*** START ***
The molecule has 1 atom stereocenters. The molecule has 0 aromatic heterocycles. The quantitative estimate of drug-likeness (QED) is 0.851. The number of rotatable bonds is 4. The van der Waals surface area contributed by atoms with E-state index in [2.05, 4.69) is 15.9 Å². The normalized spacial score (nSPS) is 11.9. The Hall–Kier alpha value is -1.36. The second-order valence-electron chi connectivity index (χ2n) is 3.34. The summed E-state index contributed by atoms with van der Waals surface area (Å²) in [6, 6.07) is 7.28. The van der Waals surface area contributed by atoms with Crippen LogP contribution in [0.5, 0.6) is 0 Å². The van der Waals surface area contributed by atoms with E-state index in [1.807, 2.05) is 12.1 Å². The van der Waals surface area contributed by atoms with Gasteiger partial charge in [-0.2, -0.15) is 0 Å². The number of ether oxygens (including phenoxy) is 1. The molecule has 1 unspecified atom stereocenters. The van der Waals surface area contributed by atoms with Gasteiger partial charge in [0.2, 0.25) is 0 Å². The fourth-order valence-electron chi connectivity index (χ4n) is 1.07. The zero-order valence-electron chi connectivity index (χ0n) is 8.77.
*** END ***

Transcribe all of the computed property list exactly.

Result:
The molecule has 1 atom stereocenters. The molecule has 0 aromatic heterocycles. The quantitative estimate of drug-likeness (QED) is 0.851. The number of rotatable bonds is 4. The van der Waals surface area contributed by atoms with E-state index in [2.05, 4.69) is 15.9 Å². The normalized spacial score (nSPS) is 11.9. The Hall–Kier alpha value is -1.36. The second-order valence-electron chi connectivity index (χ2n) is 3.34. The summed E-state index contributed by atoms with van der Waals surface area (Å²) in [6, 6.07) is 7.28. The van der Waals surface area contributed by atoms with Crippen LogP contribution in [0.5, 0.6) is 0 Å². The van der Waals surface area contributed by atoms with E-state index in [1.807, 2.05) is 12.1 Å². The van der Waals surface area contributed by atoms with Gasteiger partial charge in [-0.2, -0.15) is 0 Å². The number of ether oxygens (including phenoxy) is 1. The molecule has 1 unspecified atom stereocenters. The van der Waals surface area contributed by atoms with Gasteiger partial charge in [0.2, 0.25) is 0 Å². The fourth-order valence-electron chi connectivity index (χ4n) is 1.07. The zero-order valence-electron chi connectivity index (χ0n) is 8.77.